The Evolving Definition of Education Scholarship: What the Clinician Educator Needs to Know

Author Affiliation
Douglas S. Ander, MD Emory University School of Medicine, Department of Emergency Medicine, Atlanta, Georgia
Jeffrey N. Love, MD Georgetown University School of Medicine, Department of Emergency Medicine, Washington, D.C.


Medical education is faced with a growing number of challenges. The playing field that most of us know and recognize has been evolving over the past decade. Many of the truths we knew as educators are no longer accurate and we are faced with educating our learners in this new environment. Accreditation standards through national organizations are more rigorous and based on attainment of competency; therefore, outcome-based education has developed as a key factor. The Accreditation Council for Graduate Medical Education (ACGME) introduced the six domains of clinical competency to the profession, and in 2009 it began a multiyear process of restructuring its accreditation system to be based on educational outcomes in these competencies.1 The Liaison Committee on Medical Education in standard 6.1 of its Functions and Structure of a Medical School states that “the faculty of a medical school define its medical education program objectives in outcome-based terms that allow the assessment of medical students’ progress in developing the competencies that the profession and the public expect of a physician.”2 Both undergraduate and graduate medical education accreditation agencies are focusing on educational outcomes. It is no longer good enough to demonstrate that your learners performed the skills; now you must document achievement of those competencies. Our clinical environment is less conducive to concentrating on education due to documentation, billing requirements, and the sheer volume in our emergency room departments.3-4 Evolving educational pedagogy is more focused on small groups, simulation, and less on large-group formats. These challenges are opportunities for educators but require new strategies, which require research to determine the best approach.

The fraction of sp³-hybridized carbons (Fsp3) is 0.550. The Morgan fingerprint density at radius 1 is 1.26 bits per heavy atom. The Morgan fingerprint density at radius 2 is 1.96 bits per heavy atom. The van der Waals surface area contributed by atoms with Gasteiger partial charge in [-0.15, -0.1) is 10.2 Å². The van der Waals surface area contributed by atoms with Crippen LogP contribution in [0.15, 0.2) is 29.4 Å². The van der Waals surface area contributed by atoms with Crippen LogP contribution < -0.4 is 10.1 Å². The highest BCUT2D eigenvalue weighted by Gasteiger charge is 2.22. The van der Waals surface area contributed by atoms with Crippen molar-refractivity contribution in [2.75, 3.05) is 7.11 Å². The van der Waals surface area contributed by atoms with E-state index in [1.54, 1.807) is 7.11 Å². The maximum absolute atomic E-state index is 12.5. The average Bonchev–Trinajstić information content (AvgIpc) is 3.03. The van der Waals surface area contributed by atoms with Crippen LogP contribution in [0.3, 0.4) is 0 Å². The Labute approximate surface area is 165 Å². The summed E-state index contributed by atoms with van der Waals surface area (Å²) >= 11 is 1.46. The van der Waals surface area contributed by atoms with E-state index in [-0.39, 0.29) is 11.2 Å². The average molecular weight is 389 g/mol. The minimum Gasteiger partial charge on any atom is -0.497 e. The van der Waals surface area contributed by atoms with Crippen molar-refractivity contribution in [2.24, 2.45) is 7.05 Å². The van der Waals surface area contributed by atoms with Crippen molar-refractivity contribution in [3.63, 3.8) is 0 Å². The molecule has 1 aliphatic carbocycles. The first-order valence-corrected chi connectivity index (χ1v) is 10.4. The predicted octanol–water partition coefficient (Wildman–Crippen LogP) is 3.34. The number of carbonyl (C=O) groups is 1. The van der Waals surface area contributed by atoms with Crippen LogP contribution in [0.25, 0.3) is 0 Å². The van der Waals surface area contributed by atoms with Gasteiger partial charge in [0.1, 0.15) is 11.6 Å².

The Western Journal of Emergency Medicine (WestJEM) dedicated itself two years ago to being a forum for educational scholarship. Partnering with the Council of Emergency Medicine Residency Directors (CORD) and the Clerkship Directors in Emergency Medicine (CDEM), WestJEM has developed an education supplement whose goal is to promote quality educational scholarship. Every educator, as a necessary element of their regular responsibilities, should generate educational scholarship. All quality teaching is based on a scholarly approach that will naturally lead to educational scholarship.

The definition of scholarship has evolved over the past several decades. In 1990 with the release of the Boyer report for the Carnegie Foundation a clearer definition of scholarship was defined.5 Boyer described four types of scholarship: discovery, integration, application, and teaching (Table). Discovery is what we typically consider to be traditional research, using the scientific method to objectively investigate the phenomenon under study. Integration interprets the use of knowledge across disciplines. An educator reports whether their experiences are useful beyond their own discipline. The third element, Application, focuses on using the educator’s findings to aid society. The final type of scholarship is Teaching, when a scholarly approach is used as the basis for teaching. This means studying various teaching models and practices to optimize learning.

TableBoyer’s classification of the four types of scholarship.

Type of scholarship Description
Scholarship of discovery Original research
Scholarship of integration Making connections across disciplines
Scholarship of application Use of research, experience and expertise to provide a service to the greater community
Scholarship of teaching Study of teaching and learning processes in a systematic method to optimize learning

Glassik in 2000 expanded on Boyer’s work by defining how we should measure quality in scholarship.6 He stated that for scholarship to be praised it must be characterized by clear goals, adequate preparation, appropriate methods, outstanding results, effective communication, and a reflective critique. It is vitally important that the distinction between teaching and scholarly teaching be clear. That distinction was clarified by Shulman when he stated that scholarly work must meet these criteria: